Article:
Trying to Do My Part to No Avail
About 18 months ago, I felt compelled to do my part as an American to reduce our dependency on fossil fuels. With gas prices spiking and a new president committed to alternative energy, I made the decision that my next car would be electric. So I started looking at the options.
Granted, I don't really like how the electric cars look, but I was willing to overlook the exterior and focus on what really matters. After much research, I landed on the Chevy Volt. What better way to set an example than to buy electric AND support an American auto manufacturer?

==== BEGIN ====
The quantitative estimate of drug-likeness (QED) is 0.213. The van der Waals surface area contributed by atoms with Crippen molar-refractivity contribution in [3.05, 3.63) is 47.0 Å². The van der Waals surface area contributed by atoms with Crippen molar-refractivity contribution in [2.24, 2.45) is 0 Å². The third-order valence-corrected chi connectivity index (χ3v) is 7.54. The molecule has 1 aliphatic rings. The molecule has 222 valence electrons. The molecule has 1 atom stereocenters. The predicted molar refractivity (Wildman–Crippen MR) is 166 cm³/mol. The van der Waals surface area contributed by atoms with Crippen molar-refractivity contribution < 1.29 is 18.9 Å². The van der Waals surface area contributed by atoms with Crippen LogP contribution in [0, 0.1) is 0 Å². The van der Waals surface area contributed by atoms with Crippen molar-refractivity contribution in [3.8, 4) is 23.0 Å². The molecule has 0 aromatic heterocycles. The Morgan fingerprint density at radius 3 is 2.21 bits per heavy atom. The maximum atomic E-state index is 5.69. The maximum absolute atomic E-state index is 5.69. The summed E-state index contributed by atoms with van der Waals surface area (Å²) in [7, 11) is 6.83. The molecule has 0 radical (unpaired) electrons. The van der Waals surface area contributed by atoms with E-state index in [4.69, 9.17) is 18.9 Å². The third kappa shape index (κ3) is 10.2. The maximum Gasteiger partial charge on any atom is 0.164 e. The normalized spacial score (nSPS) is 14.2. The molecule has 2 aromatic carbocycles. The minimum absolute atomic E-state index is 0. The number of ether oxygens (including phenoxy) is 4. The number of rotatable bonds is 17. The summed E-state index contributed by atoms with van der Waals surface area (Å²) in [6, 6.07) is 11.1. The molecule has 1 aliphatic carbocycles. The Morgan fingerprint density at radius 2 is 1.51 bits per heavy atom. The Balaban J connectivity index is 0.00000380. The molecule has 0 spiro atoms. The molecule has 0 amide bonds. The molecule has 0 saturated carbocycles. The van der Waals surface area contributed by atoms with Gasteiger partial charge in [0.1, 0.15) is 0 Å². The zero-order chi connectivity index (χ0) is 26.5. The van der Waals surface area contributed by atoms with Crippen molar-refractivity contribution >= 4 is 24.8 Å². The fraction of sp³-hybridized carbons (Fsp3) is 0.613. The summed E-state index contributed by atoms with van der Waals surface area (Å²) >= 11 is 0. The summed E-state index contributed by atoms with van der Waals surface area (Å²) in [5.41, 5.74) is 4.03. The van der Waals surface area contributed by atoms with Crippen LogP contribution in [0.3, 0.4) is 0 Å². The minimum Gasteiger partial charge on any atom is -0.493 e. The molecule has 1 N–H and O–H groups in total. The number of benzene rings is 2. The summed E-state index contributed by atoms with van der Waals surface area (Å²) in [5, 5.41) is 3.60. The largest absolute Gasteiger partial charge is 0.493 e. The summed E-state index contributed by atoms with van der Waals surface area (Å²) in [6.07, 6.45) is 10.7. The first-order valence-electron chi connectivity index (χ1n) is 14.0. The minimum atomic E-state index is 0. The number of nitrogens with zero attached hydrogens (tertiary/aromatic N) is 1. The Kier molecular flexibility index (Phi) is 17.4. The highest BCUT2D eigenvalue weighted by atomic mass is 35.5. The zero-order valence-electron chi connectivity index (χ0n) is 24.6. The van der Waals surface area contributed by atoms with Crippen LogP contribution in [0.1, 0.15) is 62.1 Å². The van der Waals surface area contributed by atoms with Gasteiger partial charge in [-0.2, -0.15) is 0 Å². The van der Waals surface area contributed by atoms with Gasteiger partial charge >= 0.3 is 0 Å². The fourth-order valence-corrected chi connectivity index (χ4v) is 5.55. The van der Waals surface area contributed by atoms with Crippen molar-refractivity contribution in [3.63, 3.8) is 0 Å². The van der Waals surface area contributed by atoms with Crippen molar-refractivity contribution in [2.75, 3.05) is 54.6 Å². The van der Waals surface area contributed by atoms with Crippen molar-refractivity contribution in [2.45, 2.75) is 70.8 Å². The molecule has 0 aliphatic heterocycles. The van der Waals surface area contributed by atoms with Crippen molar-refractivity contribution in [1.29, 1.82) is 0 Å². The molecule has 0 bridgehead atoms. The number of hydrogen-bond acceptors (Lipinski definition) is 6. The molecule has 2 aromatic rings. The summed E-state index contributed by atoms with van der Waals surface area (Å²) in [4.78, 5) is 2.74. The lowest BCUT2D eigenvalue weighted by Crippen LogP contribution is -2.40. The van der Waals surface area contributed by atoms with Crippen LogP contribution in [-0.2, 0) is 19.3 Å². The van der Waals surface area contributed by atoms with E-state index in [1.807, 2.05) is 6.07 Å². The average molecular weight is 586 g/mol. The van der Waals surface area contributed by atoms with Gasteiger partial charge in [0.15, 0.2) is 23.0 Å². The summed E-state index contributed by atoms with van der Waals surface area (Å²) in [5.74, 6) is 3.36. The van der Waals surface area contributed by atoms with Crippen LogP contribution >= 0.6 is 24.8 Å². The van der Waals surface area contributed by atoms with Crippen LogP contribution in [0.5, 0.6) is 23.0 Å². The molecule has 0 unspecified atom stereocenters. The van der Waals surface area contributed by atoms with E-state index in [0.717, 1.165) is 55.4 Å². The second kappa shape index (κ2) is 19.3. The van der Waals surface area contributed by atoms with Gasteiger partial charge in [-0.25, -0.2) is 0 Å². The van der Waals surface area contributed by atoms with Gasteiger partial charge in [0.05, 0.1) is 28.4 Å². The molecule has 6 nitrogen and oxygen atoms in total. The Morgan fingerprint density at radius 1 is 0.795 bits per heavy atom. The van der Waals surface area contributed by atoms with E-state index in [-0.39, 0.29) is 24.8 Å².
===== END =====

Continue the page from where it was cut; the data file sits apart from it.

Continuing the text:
It was going to be perfect timing. The Volt was scheduled to come out in 2010, just as the lease on my car was up. But then GM delayed the release. Time was slipping away. I added my name to the waiting list only to find out that it's 56 thousand people long and that the Volt is only being sold in 6 states – and Florida isn't one of them.
Now it's too late. The lease on my car is ending, and I will have to buy something else. I'm very disappointed as a consumer. It made me think about how this situation applies to business. If you over-hype and create high demand – but you can't deliver – how much share do you lose?